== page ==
Remember when you had to make the big decision between keeping the line clear for a phone call or checking your email? Thankfully, internet connectivity in most homes has far surpassed its origins, and you no longer have to wait to hear the dial tone to get online. Now the biggest concern is ensuring your wireless connection gets optimal speeds.
Here we break down several useful technical terms to know when selecting, installing and maintaining a wireless router at home. That streaming movie marathon you have planned for this weekend will thank you!
Modem v. Router
What’s the difference between a modem and a router?
Both devices are imperative for getting online, but they are not the same thing. A modem is the product that makes the actual connection to the internet supplied through your provider. A router works with your modem to deliver your internet connection to various devices, either by cable or wirelessly.
What type of routers are there?
The most common router types are wired and wireless. A wired router connects directly to your computer or other devices via a cable. This is not the best router type for connecting your mobile devices. For connecting wireless devices, you’ll want a wireless router.
What does wireless router mean?
A wireless router is a device that takes the internet connection received by the modem and transmits it wirelessly throughout your home so you can connect wireless-enabled devices such as computers, smartphones, smart TVs and tablets to your internet. Once your wireless router is set up, check out our tips for boosting your Wi-Fi signal.
In the simplest terms, this is the name you give to your home’s web network. Out of the box, most routers will have a pre-assigned SSID (service set identifier) comprised of numbers and letters or the brand’s name. Go ahead and change your network’s name to reflect your own personality or simply something that will be easy to share with guests. Have fun with picking a name!
As with most parts of your digital life, you’ll want to ensure the Wi-Fi network you’ve created is password protected to keep your system secure. If you don’t have a password and your connection suddenly gets slow, it may have something to do with neighbors leeching from that high-speed Wi-Fi. Without password protection, the data transmitted through your network runs the risk of interception by outside devices. Basically, you won’t have a secure connection and shouldn’t enter financial details or any other personal data on websites.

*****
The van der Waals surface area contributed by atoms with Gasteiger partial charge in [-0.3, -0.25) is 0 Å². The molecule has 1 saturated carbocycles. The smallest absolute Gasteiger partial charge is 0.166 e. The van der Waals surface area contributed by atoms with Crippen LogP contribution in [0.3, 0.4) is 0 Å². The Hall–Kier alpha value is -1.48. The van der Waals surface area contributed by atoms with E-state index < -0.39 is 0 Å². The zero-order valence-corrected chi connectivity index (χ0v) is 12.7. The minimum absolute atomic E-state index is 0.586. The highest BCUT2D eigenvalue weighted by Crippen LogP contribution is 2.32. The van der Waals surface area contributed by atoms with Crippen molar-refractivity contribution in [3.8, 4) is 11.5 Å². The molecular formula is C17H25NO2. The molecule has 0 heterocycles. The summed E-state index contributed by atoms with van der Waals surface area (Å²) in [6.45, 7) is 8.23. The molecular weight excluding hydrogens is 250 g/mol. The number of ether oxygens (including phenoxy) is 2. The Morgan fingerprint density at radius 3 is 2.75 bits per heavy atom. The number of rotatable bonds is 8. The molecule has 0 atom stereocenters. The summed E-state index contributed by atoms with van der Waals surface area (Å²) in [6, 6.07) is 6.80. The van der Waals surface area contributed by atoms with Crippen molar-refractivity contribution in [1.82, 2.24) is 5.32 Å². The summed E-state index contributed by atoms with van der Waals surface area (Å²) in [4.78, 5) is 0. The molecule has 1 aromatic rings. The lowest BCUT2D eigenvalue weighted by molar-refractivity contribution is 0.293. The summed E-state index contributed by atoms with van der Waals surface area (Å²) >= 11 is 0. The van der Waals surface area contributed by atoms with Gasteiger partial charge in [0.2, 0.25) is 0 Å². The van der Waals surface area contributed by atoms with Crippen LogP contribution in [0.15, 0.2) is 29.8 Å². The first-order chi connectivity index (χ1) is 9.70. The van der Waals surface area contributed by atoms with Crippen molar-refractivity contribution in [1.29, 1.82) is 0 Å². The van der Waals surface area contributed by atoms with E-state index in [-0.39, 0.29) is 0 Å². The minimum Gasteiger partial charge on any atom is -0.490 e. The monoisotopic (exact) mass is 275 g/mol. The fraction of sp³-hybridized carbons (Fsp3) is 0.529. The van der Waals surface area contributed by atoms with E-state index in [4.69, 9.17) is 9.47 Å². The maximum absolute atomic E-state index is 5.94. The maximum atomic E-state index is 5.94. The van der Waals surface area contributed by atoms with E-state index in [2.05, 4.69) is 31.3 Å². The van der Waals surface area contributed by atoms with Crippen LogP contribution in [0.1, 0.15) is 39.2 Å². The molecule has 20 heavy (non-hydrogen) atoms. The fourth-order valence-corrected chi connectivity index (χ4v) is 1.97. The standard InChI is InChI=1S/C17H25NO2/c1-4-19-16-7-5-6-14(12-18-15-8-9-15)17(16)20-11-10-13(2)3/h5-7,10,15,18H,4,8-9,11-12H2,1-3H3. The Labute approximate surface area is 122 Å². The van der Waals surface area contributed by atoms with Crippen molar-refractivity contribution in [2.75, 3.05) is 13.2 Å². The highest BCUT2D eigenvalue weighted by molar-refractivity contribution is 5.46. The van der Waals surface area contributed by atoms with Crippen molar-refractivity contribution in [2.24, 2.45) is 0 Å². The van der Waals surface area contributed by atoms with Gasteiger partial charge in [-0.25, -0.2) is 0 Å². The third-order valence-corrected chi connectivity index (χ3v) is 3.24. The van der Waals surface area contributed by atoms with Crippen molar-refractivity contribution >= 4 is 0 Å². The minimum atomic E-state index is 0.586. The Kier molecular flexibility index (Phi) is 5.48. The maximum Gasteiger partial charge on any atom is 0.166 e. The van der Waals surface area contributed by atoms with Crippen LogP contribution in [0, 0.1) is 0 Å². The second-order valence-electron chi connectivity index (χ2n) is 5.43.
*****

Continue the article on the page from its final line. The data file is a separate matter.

Software speaks to the programs running on a device, while firmware is software built into a gadget and crucial to keep it running efficiently. If there’s a firmware upgrade available to your router at the time of installation, be sure to download it and accept any future firmware pushes to keep everything in top shape.
LAN vs. WAN: What’s the difference?
LAN refers to a “local area network,” meaning all the computers work off the same router in a home or small office. When you think of all the devices in your home connected to your wireless router, that’s the LAN. The wide area network, or WAN, can be synonymous with the actual internet itself. WANs connect devices across large geographic locations, which is why the internet is considered the biggest example of a wide area network.
This might be useful for the IT management of a company, but in a household setting, remote access to your router is usually unnecessary. Eliminate any risk of an outside entity interfering with your connection by disabling the router’s remote access at the time of installation. Most internet providers include a wireless router or offer one to rent with their internet plans.
Originally posted 11/03/16. Last updated 11/29/18.